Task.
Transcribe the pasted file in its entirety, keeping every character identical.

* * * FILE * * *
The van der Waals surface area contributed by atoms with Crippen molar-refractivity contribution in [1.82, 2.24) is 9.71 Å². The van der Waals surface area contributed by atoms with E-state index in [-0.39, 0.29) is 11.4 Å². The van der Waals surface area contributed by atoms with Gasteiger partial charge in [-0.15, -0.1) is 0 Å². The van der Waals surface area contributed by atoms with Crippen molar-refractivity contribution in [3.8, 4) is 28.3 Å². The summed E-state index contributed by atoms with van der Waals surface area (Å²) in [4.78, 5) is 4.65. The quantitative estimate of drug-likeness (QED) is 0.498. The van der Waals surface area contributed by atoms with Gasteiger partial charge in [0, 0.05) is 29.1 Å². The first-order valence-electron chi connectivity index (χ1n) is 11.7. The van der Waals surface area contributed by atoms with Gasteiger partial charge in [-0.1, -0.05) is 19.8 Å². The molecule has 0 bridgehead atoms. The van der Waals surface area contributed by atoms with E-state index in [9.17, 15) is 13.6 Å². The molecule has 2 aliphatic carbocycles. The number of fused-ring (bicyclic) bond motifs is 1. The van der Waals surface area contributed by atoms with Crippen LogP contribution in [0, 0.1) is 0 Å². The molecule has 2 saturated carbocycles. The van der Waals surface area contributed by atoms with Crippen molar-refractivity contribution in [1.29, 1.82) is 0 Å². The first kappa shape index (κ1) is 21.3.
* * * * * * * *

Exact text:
The van der Waals surface area contributed by atoms with Crippen molar-refractivity contribution in [1.82, 2.24) is 9.71 Å². The van der Waals surface area contributed by atoms with E-state index in [-0.39, 0.29) is 11.4 Å². The van der Waals surface area contributed by atoms with Gasteiger partial charge in [-0.15, -0.1) is 0 Å². The van der Waals surface area contributed by atoms with Crippen molar-refractivity contribution in [3.8, 4) is 28.3 Å². The summed E-state index contributed by atoms with van der Waals surface area (Å²) in [4.78, 5) is 4.65. The quantitative estimate of drug-likeness (QED) is 0.498. The van der Waals surface area contributed by atoms with Gasteiger partial charge in [0, 0.05) is 29.1 Å². The first-order valence-electron chi connectivity index (χ1n) is 11.7. The van der Waals surface area contributed by atoms with Gasteiger partial charge in [-0.1, -0.05) is 19.8 Å². The molecule has 0 bridgehead atoms. The van der Waals surface area contributed by atoms with E-state index in [9.17, 15) is 13.6 Å². The molecule has 2 aliphatic carbocycles. The number of fused-ring (bicyclic) bond motifs is 1. The van der Waals surface area contributed by atoms with Crippen LogP contribution in [0, 0.1) is 0 Å². The molecule has 2 saturated carbocycles. The van der Waals surface area contributed by atoms with Crippen molar-refractivity contribution in [1.29, 1.82) is 0 Å². The first kappa shape index (κ1) is 21.3.